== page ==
Definately one of the best Beat the Boots releases...
David Goodwin | Westchester, NY United States | 06/25/2000
(5 out of 5 stars)
"I've always been wary of the Beat the Boot series; sure, they offer the "real deal," as compared with the You Can't...series, but...Anyway, this release changed my opinion. The Ark is WONDERFUL, and as stuff by the original Mothers is hard to come by, it's a fascinating artifact. Although side one seems to be running a bit slow, it's a direct copy of the bootleg release of the same name (although, truth be told, it isn't the best copying job on earth). It's worth it all, though, for My Guitar and the other tracks that will delight your teenage ears. Zappa's stage presense at the time, the Contemptuous Band-leader, is also interesting to hear (compare this to his Roxy and Elsewhere persona)."
kireviewer | Sunnyvale, Ca United States | 12/14/2000
(4 out of 5 stars)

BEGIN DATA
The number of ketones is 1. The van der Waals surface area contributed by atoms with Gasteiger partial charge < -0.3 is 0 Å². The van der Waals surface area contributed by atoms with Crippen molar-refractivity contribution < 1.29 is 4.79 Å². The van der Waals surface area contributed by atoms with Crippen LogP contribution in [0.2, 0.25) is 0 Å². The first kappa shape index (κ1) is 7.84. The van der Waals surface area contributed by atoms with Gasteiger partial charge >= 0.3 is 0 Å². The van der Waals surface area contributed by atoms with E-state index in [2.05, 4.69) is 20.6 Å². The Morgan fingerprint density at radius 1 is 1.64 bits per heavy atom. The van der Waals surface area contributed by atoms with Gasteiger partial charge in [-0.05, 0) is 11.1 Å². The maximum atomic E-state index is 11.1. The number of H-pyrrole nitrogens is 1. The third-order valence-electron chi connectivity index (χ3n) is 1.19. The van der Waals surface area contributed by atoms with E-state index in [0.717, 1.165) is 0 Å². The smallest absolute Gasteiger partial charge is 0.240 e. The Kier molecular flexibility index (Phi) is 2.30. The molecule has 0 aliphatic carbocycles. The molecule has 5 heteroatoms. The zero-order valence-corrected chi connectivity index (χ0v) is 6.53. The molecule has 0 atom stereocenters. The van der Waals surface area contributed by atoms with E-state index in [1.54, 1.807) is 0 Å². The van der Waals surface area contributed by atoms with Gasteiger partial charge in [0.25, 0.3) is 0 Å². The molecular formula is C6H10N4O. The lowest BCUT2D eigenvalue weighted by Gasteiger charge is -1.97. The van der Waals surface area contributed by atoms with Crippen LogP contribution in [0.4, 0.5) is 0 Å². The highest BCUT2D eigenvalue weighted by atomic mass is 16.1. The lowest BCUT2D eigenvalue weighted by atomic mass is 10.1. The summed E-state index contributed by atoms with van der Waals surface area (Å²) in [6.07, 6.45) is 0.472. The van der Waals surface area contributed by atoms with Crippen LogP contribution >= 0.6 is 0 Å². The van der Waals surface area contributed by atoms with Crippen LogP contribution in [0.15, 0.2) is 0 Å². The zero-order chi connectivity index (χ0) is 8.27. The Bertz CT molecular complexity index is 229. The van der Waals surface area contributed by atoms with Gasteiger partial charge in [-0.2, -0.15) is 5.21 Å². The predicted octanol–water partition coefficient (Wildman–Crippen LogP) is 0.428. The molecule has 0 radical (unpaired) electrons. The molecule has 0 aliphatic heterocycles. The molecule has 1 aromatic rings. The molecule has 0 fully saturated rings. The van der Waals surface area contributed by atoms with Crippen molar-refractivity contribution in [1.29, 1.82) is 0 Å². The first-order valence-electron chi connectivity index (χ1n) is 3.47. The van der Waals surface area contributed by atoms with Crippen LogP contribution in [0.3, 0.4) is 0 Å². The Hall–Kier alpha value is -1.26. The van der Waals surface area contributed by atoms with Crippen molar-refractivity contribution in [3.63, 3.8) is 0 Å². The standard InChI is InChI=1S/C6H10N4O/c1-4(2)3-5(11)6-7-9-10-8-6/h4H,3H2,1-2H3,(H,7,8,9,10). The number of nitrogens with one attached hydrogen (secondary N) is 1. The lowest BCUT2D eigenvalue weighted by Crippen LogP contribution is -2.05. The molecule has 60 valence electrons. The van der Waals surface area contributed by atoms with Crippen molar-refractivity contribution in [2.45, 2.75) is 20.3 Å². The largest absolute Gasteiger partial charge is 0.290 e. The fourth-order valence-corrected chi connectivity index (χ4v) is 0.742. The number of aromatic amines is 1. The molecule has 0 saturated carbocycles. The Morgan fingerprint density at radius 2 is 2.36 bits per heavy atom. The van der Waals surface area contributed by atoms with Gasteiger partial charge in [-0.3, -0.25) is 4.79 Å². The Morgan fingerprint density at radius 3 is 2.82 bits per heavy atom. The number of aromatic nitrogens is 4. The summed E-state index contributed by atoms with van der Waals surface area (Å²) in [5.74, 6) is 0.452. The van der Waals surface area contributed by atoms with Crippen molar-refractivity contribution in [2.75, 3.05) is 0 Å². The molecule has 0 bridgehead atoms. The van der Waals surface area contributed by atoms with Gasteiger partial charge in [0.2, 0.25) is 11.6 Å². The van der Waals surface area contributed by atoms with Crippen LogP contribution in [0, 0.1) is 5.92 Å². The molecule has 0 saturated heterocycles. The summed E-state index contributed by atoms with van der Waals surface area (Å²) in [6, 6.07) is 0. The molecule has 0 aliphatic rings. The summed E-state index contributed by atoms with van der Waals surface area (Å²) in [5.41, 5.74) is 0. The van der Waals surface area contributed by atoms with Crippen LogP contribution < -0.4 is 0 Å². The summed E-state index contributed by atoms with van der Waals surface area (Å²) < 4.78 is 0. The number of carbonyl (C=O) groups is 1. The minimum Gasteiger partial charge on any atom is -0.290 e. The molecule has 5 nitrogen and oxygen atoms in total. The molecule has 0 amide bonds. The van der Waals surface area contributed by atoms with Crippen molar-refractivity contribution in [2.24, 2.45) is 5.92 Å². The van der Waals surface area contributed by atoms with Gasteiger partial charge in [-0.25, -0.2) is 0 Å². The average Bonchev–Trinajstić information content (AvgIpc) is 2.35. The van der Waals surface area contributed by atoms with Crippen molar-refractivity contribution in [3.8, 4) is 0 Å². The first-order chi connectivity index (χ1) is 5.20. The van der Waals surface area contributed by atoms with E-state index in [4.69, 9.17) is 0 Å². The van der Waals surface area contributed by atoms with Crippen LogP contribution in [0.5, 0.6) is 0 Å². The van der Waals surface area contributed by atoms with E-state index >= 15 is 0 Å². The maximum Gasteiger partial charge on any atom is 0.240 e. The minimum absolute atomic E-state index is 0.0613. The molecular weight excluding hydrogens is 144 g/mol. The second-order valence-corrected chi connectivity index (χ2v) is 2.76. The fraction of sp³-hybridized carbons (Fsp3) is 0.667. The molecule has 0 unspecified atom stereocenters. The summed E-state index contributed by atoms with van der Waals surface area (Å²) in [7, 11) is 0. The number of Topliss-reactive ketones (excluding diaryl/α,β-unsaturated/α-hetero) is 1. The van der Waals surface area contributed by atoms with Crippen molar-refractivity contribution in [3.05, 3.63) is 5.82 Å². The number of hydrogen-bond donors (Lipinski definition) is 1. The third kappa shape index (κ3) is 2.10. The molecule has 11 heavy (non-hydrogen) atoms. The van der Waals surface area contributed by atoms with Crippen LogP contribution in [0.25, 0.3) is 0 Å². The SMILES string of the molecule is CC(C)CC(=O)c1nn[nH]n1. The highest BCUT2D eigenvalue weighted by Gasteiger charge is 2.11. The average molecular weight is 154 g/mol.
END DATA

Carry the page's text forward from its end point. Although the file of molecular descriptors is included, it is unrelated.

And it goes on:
"This is part of the Beat the Boots series. Zappa took bootleg LPs, digitally enhanced them and released them as CD's. Originally, they were supposed to be limited editions, but it looks like they are now readily available. This one is from Boston, 1968. It features most of the original Mothers of Invention. Zappa does a lot of talking, introducing the songs and explaining why none of them are hits. The first few songs are just quick renditions that don't sound much different than the studio tracks. "My Guitar Wants To Kill Your Mama" is six minutes long and has a pretty good guitar solo, but it gets cut in the middle. "Uncle Meat/King Kong" is an excellent 20 minute instrumental. Because of the "Uncle Meat/King Kong" track, I could almost give this CD 5 stars. But the sound quality and the rest of the album don't support the 5 star rating. This is a bootleg recording from 1968, so the sound quality won't be good. Zappa has done a lot to improve the sound, but there is only so much that can be done. Note that Uncle Meat and King Kong were standards that the Mothers played at most concerts from the late sixties to the mid seventies. Many of the the early bootlegs will have renditions of those tracks, but each version will be different."